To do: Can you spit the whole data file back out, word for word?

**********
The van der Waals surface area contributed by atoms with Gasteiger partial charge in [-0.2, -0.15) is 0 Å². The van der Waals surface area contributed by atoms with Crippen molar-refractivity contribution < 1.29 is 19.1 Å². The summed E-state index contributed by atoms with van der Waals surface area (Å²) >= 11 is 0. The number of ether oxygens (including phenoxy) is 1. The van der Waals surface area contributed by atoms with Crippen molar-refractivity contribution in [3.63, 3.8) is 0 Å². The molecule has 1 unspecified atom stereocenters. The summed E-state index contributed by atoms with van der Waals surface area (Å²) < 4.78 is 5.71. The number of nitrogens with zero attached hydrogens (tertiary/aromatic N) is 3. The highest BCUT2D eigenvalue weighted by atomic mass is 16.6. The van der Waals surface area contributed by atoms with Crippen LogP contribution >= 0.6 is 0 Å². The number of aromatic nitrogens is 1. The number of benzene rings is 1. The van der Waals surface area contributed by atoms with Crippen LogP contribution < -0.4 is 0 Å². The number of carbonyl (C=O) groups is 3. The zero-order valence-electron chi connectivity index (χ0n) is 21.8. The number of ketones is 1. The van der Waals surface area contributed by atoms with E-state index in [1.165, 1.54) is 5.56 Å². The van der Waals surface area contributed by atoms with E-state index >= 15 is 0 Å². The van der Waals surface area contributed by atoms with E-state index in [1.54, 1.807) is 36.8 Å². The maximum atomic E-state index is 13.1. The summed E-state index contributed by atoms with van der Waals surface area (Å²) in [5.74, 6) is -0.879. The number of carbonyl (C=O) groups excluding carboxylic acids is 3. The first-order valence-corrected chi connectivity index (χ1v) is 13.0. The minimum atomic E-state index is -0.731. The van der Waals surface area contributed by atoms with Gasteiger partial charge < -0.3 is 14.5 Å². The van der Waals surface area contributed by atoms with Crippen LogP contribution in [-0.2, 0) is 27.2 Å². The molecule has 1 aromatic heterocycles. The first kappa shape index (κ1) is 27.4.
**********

The van der Waals surface area contributed by atoms with Gasteiger partial charge in [-0.2, -0.15) is 0 Å². The van der Waals surface area contributed by atoms with Crippen molar-refractivity contribution < 1.29 is 19.1 Å². The summed E-state index contributed by atoms with van der Waals surface area (Å²) >= 11 is 0. The number of ether oxygens (including phenoxy) is 1. The van der Waals surface area contributed by atoms with Crippen molar-refractivity contribution in [3.63, 3.8) is 0 Å². The molecule has 1 unspecified atom stereocenters. The summed E-state index contributed by atoms with van der Waals surface area (Å²) < 4.78 is 5.71. The number of nitrogens with zero attached hydrogens (tertiary/aromatic N) is 3. The highest BCUT2D eigenvalue weighted by atomic mass is 16.6. The van der Waals surface area contributed by atoms with Crippen LogP contribution >= 0.6 is 0 Å². The number of aromatic nitrogens is 1. The number of benzene rings is 1. The van der Waals surface area contributed by atoms with Crippen LogP contribution < -0.4 is 0 Å². The number of carbonyl (C=O) groups is 3. The zero-order valence-electron chi connectivity index (χ0n) is 21.8. The number of ketones is 1. The van der Waals surface area contributed by atoms with E-state index in [1.165, 1.54) is 5.56 Å². The van der Waals surface area contributed by atoms with E-state index >= 15 is 0 Å². The van der Waals surface area contributed by atoms with E-state index in [1.54, 1.807) is 36.8 Å². The maximum atomic E-state index is 13.1. The summed E-state index contributed by atoms with van der Waals surface area (Å²) in [5.74, 6) is -0.879. The number of carbonyl (C=O) groups excluding carboxylic acids is 3. The first-order valence-corrected chi connectivity index (χ1v) is 13.0. The minimum atomic E-state index is -0.731. The van der Waals surface area contributed by atoms with Gasteiger partial charge < -0.3 is 14.5 Å². The van der Waals surface area contributed by atoms with Crippen LogP contribution in [-0.2, 0) is 27.2 Å². The molecule has 1 aromatic heterocycles. The first kappa shape index (κ1) is 27.4.